Acts of God

People are dead, including children. Whole neighborhoods are utterly destroyed, brought down to foundations and rubble. People are injured, traumatized, bereft. And there is no one to blame. No bomber, no shooter, no mad man or terrorist. Simply an “act of God.”

How I hate that phrase, act of God. As if God would come down from the clouds to smite a town out of, what, spite? Vengeance? God does not cause weather events, not out of a need to punish infidels and homosexuals, and not because he needed to call his children home to be with him. You will not find God in the great wind, any more than Elijah did.

No, you will find God in the people who keep calling to find out if their friends and neighbors are OK, in the parents who struggle to assure their children that they are safe, in those who sit at the side of those who mourn, in the mourners themselves. God is in the search and rescue dogs who are tirelessly moving house by house, searching for the scent of the missing, and in their tired handlers who volunteered and trained for this expert, grueling work. God is in the hospital staff tending the wounded and in the family members who wait and wait, hoping their loved one will be OK. God is in the first responders who are still hoping to find children alive and for those who have to carry still figures from the wreckage. God is in the people around the world sending their prayers and their love out to people they will never meet and the people who send their money to the Red Cross or animal rescue groups because it’s the only way they can think of to help.

And yes, God is in the people who dare to point out that while any given weather event is just weather, however tragic, a pattern of more and more extreme weather—the droughts, heat, hurricanes, floods, tornadoes, one after the other—that pattern is not an act of God. That pattern is predicted by scientists who study climate change. Which is not an act of God. It is the consequence of a string of human choices. God is not in the droughts and the floods and the tornadoes. God is in the scientists who keep telling the truth when it seems no one is paying attention. God is in the all the people who are trying to limit their use of fossil fuels, in the companies and schools and churches who have invested in solar panels, in the environmental groups calling for meaningful legislation.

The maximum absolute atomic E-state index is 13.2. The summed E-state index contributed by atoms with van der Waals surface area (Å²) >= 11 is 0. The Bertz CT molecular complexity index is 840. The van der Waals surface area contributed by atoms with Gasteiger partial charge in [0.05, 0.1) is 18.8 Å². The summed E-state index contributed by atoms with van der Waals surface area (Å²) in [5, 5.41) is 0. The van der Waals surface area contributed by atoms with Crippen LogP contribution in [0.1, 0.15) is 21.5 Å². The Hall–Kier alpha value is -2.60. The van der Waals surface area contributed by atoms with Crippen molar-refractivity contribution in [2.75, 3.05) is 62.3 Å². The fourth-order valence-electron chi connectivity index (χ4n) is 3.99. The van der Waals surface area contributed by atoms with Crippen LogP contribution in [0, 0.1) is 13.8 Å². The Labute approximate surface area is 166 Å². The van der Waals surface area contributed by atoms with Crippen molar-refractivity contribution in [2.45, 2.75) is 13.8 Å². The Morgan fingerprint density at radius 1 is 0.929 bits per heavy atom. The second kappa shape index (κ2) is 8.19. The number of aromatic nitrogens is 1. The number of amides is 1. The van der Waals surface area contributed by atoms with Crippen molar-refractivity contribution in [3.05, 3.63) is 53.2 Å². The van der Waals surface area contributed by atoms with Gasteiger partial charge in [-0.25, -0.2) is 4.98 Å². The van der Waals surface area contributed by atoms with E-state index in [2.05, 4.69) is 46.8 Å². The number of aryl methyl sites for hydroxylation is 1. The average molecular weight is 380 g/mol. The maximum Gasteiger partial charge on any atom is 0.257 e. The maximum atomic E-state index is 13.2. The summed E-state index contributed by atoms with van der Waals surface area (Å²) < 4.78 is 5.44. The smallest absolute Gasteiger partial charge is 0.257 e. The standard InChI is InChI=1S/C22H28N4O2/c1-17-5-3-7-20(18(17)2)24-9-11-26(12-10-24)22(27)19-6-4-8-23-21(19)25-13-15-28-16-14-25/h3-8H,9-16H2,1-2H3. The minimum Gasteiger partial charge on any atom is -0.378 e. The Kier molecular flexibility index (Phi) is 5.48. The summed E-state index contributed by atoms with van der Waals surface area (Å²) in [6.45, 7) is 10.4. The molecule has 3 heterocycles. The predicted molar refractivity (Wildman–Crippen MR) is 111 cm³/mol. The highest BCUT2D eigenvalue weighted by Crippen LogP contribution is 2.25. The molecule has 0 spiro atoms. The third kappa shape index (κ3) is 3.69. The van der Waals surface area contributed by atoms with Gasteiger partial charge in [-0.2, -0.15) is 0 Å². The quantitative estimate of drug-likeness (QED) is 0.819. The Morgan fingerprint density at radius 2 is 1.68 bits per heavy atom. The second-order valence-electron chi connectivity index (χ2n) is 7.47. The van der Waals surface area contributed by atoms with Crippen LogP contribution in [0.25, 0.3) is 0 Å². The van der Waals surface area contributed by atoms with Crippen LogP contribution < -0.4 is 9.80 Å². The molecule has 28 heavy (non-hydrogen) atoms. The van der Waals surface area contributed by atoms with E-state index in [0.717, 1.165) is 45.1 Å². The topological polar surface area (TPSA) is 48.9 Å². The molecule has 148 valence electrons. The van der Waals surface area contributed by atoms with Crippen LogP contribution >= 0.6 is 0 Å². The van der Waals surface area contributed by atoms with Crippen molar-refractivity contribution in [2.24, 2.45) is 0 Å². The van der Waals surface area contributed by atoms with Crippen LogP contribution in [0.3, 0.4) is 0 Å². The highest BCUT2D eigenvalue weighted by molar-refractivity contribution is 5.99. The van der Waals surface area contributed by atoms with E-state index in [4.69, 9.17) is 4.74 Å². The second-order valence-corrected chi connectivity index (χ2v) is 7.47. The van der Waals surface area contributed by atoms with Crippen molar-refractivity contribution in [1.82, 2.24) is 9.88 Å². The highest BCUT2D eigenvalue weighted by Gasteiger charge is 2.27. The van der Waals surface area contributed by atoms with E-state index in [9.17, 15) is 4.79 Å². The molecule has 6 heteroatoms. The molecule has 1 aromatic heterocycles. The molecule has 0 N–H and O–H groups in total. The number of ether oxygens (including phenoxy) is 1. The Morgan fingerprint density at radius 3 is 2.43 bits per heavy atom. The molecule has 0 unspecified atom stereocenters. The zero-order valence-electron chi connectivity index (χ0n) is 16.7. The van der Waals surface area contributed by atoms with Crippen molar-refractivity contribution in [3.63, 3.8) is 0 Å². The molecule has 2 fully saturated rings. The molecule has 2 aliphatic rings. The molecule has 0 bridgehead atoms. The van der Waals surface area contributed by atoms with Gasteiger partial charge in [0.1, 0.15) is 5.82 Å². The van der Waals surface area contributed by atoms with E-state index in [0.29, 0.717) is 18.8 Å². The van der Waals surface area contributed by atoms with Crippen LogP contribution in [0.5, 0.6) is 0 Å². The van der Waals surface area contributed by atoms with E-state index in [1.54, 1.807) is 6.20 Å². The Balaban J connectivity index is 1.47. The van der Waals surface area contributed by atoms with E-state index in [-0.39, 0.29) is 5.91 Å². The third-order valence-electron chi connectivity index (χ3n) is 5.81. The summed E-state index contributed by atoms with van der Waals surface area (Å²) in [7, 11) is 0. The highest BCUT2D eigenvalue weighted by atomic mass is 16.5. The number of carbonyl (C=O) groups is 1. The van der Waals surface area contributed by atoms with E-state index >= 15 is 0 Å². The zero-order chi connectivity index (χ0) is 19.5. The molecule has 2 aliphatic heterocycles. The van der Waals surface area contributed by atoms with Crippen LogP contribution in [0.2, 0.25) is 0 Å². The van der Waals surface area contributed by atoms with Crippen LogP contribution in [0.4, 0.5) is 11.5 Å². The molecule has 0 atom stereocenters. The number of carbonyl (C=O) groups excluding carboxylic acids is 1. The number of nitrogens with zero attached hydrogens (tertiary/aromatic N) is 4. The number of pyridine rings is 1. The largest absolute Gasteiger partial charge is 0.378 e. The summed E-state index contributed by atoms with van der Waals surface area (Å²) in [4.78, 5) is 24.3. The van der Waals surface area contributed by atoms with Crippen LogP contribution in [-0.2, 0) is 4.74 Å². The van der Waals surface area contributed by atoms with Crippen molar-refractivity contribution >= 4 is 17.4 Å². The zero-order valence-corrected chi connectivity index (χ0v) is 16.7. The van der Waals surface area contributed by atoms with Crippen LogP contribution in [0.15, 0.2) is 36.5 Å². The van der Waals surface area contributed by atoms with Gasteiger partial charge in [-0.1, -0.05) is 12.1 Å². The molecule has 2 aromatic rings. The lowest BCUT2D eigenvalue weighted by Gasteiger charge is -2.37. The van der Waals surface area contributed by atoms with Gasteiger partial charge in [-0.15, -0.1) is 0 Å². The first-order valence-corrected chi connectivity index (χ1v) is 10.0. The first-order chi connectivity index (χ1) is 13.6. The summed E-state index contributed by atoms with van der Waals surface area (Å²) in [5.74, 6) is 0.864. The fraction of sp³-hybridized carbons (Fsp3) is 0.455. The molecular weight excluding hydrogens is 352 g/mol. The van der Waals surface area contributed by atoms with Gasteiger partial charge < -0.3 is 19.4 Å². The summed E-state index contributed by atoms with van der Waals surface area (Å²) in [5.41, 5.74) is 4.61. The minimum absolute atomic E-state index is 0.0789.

God is not in the wind. God is in all the people who see the suffering that is, and the suffering to come, and who choose compassion and justice and the hope of a better world.

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  • mona


  • breid1903

    some acts of god are a ploy to evade responsibility. as building an unsafe whatever and when it fails well it’s an act of god. johnstown flood comes to mind. billy

  • robert Bridges

    right on!

  • Randy

    As though God never said, “When disaster comes to a city, has not the Lord caused it?” (Amos 3:6). When God himself takes responsibility for such things, it is foolish and dangerous to deny it.

  • Katherine Harms

    I regret to be the first to inform you that fossil fuels had nothing to do with the tornado in Moore Oklahoma. Nothing that is alleged to be a problem with fossil fuels is part of the formation of a tornado. God is not the power behind fake data and fudged analysis that sends people out to buy toy cars and solar panels. (By the way, no household that relies on solar panels will ever be able own an electric car. They won’t generate the necessary power to charge the battery.) And please! no more legislation based on bad science to be administered by a government that hires and appoints people without integrity to administer impossibly complex regulations written on top of that fatally flawed legislation.

    God is quite real, but he is the God of truth and integrity.